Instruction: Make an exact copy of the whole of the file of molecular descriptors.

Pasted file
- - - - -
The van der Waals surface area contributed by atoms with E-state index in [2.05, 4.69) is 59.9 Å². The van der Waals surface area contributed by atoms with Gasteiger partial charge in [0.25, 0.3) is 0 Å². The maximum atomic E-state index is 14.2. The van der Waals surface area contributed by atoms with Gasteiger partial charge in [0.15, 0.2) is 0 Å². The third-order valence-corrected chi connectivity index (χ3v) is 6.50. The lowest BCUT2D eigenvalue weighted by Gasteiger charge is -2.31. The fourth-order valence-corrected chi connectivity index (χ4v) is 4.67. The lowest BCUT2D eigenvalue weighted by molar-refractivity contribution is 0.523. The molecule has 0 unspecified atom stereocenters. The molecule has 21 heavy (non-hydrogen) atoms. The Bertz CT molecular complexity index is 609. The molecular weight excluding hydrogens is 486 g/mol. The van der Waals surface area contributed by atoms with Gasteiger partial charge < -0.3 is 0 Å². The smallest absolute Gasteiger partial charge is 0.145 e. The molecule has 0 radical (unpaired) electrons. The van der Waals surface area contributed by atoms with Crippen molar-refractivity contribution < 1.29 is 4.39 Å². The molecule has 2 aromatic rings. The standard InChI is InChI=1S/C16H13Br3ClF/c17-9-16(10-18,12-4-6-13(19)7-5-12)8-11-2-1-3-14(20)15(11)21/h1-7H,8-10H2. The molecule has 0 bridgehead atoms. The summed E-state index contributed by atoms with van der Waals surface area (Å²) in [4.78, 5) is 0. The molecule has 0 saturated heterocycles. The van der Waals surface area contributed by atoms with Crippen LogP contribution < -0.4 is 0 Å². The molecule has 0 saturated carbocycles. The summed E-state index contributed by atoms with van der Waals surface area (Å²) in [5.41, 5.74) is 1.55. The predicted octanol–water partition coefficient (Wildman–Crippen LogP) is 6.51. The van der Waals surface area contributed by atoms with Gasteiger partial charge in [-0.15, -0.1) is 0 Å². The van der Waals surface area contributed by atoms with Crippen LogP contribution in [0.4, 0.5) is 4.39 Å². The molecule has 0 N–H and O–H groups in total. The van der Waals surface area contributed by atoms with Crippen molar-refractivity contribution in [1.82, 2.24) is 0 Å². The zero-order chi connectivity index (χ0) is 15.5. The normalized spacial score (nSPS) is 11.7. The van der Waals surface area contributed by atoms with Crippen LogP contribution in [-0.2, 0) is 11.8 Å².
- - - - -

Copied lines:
The van der Waals surface area contributed by atoms with E-state index in [2.05, 4.69) is 59.9 Å². The van der Waals surface area contributed by atoms with Gasteiger partial charge in [0.25, 0.3) is 0 Å². The maximum atomic E-state index is 14.2. The van der Waals surface area contributed by atoms with Gasteiger partial charge in [0.15, 0.2) is 0 Å². The third-order valence-corrected chi connectivity index (χ3v) is 6.50. The lowest BCUT2D eigenvalue weighted by Gasteiger charge is -2.31. The fourth-order valence-corrected chi connectivity index (χ4v) is 4.67. The lowest BCUT2D eigenvalue weighted by molar-refractivity contribution is 0.523. The molecule has 0 unspecified atom stereocenters. The molecule has 21 heavy (non-hydrogen) atoms. The Bertz CT molecular complexity index is 609. The molecular weight excluding hydrogens is 486 g/mol. The van der Waals surface area contributed by atoms with Gasteiger partial charge < -0.3 is 0 Å². The smallest absolute Gasteiger partial charge is 0.145 e. The molecule has 0 radical (unpaired) electrons. The van der Waals surface area contributed by atoms with Crippen molar-refractivity contribution < 1.29 is 4.39 Å². The molecule has 2 aromatic rings. The standard InChI is InChI=1S/C16H13Br3ClF/c17-9-16(10-18,12-4-6-13(19)7-5-12)8-11-2-1-3-14(20)15(11)21/h1-7H,8-10H2. The molecule has 0 bridgehead atoms. The summed E-state index contributed by atoms with van der Waals surface area (Å²) in [4.78, 5) is 0. The molecule has 0 saturated heterocycles. The van der Waals surface area contributed by atoms with Crippen LogP contribution < -0.4 is 0 Å². The molecule has 0 saturated carbocycles. The summed E-state index contributed by atoms with van der Waals surface area (Å²) in [5.41, 5.74) is 1.55. The predicted octanol–water partition coefficient (Wildman–Crippen LogP) is 6.51. The van der Waals surface area contributed by atoms with Gasteiger partial charge in [-0.15, -0.1) is 0 Å². The van der Waals surface area contributed by atoms with Crippen LogP contribution in [0.4, 0.5) is 4.39 Å². The molecule has 0 N–H and O–H groups in total. The van der Waals surface area contributed by atoms with Crippen molar-refractivity contribution in [1.82, 2.24) is 0 Å². The zero-order chi connectivity index (χ0) is 15.5. The normalized spacial score (nSPS) is 11.7. The van der Waals surface area contributed by atoms with Crippen LogP contribution in [-0.2, 0) is 11.8 Å².